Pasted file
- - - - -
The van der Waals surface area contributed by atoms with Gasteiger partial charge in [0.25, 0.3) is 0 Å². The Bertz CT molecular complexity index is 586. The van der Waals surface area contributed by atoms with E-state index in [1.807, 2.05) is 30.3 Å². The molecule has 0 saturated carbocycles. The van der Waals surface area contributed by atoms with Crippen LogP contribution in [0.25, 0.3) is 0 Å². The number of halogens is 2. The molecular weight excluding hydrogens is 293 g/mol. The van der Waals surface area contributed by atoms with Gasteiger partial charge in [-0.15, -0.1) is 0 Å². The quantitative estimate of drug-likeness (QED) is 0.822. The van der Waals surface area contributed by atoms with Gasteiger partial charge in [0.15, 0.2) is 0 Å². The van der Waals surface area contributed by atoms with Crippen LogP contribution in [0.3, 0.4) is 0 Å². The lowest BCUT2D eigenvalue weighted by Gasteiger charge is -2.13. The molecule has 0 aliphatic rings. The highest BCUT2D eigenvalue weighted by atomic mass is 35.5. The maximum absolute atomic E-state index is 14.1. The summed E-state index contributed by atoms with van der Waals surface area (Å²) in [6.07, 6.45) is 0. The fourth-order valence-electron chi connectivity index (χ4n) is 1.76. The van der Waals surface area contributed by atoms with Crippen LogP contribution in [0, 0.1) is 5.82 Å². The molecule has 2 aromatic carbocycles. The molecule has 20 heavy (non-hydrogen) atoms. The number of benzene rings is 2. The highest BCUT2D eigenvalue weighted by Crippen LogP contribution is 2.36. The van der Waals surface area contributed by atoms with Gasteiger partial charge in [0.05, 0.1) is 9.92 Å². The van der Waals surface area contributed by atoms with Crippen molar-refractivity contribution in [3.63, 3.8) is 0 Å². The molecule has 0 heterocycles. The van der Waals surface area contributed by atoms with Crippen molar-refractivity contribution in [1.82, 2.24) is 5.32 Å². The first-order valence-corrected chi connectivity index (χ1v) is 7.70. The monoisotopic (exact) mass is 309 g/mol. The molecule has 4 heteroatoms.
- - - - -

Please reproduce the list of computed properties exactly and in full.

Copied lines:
The van der Waals surface area contributed by atoms with Gasteiger partial charge in [0.25, 0.3) is 0 Å². The Bertz CT molecular complexity index is 586. The van der Waals surface area contributed by atoms with E-state index in [1.807, 2.05) is 30.3 Å². The molecule has 0 saturated carbocycles. The van der Waals surface area contributed by atoms with Crippen LogP contribution in [0.25, 0.3) is 0 Å². The number of halogens is 2. The molecular weight excluding hydrogens is 293 g/mol. The van der Waals surface area contributed by atoms with Gasteiger partial charge in [-0.15, -0.1) is 0 Å². The quantitative estimate of drug-likeness (QED) is 0.822. The van der Waals surface area contributed by atoms with Gasteiger partial charge in [0.15, 0.2) is 0 Å². The van der Waals surface area contributed by atoms with Crippen LogP contribution in [0.3, 0.4) is 0 Å². The lowest BCUT2D eigenvalue weighted by Gasteiger charge is -2.13. The molecule has 0 aliphatic rings. The highest BCUT2D eigenvalue weighted by atomic mass is 35.5. The maximum absolute atomic E-state index is 14.1. The summed E-state index contributed by atoms with van der Waals surface area (Å²) in [6.07, 6.45) is 0. The fourth-order valence-electron chi connectivity index (χ4n) is 1.76. The van der Waals surface area contributed by atoms with Crippen LogP contribution in [0, 0.1) is 5.82 Å². The molecule has 2 aromatic carbocycles. The molecule has 20 heavy (non-hydrogen) atoms. The number of benzene rings is 2. The highest BCUT2D eigenvalue weighted by Crippen LogP contribution is 2.36. The van der Waals surface area contributed by atoms with Gasteiger partial charge in [0.05, 0.1) is 9.92 Å². The van der Waals surface area contributed by atoms with Crippen molar-refractivity contribution in [3.63, 3.8) is 0 Å². The molecule has 0 heterocycles. The van der Waals surface area contributed by atoms with Crippen molar-refractivity contribution in [1.82, 2.24) is 5.32 Å². The first-order valence-corrected chi connectivity index (χ1v) is 7.70. The monoisotopic (exact) mass is 309 g/mol. The molecule has 4 heteroatoms.